The long-standing series has been developed by YUKE’s Future Media Creators, an independent Japanese studio. For series fans, this is a tricky situation, since THQ owns the franchise. New ownership could attempt to switch to another developer (basically just change ‘WWE ’13’ to ’14 with the slightest updates), or the franchise and license may wind-up in limbo and skip a year.
Next, we have THQ’s own IPs:
THQ had actually been trying to develop ‘Saint’s Row 4’ alongside some kind of ‘Saints Row 3’ expansion or standalone title, before folding the two projects together. On the one hand, the game is likely set for a fall 2013 date, making its release promising. On the other hand, the last year of development for a ‘Saint’s Row’ game is the most expensive due to the amount of testing required. An entity interested in a quick buck on the last of THQ’s titles might find ‘Saints Row’ too expensive to fund, or otherwise cut the budget so far as to produce a buggy mess. A buggy release could kill the brand’s cachet, but anyone after THQ’s IPs likely plans to make more ‘Saints Row’ titles.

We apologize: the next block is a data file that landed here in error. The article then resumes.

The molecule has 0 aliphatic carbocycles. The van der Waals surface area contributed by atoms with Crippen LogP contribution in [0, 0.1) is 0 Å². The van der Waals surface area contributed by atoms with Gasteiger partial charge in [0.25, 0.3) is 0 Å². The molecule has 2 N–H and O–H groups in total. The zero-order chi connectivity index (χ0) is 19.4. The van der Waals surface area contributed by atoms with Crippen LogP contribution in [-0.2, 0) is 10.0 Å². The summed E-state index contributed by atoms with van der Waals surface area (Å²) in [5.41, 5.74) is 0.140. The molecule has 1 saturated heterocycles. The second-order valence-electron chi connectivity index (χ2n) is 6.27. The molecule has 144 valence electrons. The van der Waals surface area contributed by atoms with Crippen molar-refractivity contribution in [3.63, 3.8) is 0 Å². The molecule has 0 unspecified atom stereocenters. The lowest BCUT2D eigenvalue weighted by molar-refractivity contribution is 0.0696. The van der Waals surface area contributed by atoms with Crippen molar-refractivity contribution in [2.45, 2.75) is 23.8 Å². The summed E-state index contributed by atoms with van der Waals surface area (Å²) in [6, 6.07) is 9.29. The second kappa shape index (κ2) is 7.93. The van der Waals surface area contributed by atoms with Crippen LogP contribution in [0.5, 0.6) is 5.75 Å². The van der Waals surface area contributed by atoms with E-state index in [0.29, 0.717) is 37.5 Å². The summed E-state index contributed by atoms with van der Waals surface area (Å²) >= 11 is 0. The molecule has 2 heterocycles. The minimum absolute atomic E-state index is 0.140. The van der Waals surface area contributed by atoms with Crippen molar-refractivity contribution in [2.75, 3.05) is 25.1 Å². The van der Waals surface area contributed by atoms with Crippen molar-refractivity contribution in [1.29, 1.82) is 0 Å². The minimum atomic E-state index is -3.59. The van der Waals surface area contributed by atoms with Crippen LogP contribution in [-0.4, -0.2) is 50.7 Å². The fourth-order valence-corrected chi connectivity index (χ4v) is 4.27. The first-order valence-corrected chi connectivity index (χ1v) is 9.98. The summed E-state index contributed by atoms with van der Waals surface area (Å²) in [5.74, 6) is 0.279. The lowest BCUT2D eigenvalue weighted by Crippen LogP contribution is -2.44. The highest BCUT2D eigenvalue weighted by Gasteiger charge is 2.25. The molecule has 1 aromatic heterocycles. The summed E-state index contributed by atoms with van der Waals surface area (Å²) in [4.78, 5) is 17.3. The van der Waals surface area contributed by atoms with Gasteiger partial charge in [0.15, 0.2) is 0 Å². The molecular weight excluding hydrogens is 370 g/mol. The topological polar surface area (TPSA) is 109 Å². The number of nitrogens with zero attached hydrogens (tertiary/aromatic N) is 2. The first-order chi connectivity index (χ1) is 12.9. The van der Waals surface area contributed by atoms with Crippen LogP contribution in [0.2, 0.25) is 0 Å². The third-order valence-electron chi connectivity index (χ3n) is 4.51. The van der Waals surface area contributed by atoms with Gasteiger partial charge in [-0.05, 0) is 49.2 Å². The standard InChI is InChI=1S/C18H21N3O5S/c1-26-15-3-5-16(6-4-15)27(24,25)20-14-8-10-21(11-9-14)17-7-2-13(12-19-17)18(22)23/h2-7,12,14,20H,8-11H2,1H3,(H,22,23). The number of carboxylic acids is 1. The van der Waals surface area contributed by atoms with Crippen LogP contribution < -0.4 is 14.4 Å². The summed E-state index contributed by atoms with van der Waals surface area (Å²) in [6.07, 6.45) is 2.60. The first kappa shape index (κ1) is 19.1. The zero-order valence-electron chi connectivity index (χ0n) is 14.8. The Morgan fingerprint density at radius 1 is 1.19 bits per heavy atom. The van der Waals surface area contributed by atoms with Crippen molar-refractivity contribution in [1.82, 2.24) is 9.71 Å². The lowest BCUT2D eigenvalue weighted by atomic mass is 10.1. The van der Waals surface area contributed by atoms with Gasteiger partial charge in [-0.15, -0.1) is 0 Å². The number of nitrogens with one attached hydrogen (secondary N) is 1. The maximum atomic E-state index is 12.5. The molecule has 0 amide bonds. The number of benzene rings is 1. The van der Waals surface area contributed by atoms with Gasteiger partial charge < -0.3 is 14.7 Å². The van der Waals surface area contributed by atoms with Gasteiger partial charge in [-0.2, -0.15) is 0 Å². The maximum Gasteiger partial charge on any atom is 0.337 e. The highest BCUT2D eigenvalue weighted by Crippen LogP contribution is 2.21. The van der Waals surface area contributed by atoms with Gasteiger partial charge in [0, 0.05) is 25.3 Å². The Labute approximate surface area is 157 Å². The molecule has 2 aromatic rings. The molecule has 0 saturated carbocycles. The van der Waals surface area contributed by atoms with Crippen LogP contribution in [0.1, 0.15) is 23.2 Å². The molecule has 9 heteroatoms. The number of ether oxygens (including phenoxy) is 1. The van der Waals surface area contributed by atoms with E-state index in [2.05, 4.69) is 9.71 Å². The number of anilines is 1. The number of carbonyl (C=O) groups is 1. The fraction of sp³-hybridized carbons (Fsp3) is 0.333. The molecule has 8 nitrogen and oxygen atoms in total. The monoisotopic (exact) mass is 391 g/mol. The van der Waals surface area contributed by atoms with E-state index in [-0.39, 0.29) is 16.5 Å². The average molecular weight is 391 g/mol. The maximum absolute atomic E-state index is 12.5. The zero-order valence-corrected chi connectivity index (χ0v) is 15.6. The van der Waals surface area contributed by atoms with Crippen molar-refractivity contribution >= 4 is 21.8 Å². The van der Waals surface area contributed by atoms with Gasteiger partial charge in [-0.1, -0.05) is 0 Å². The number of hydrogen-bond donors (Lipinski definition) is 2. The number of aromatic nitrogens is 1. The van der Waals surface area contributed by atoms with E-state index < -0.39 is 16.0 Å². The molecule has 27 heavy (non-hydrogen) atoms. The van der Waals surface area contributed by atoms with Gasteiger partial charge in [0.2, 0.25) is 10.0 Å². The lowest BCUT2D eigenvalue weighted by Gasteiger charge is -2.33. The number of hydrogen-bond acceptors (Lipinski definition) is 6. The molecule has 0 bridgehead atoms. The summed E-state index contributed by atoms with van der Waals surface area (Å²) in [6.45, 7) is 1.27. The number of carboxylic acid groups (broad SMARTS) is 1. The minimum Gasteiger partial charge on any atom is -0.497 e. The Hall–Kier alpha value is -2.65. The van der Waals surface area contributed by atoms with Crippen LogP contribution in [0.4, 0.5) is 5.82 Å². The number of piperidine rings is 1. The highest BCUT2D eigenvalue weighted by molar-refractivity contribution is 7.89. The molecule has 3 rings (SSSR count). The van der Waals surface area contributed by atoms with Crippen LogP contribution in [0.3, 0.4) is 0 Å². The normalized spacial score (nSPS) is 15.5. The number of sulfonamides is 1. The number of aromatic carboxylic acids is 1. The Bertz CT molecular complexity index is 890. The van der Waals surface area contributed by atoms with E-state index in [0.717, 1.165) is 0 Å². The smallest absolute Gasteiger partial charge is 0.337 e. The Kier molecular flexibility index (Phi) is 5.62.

‘Darksiders’ is probably THQ’s biggest IP, but it’s also currently in peril. ‘Darksiders II’ fell well short of sales expectations, and its developer studio lost a key component in creative director Joe Madureira. Nevertheless, a ‘Darksiders III’ could be produced and sell over a million copies, but would need something like twenty months of development to be consistent with the series’ quality. The franchise may wind up shelved for a year or two before returning.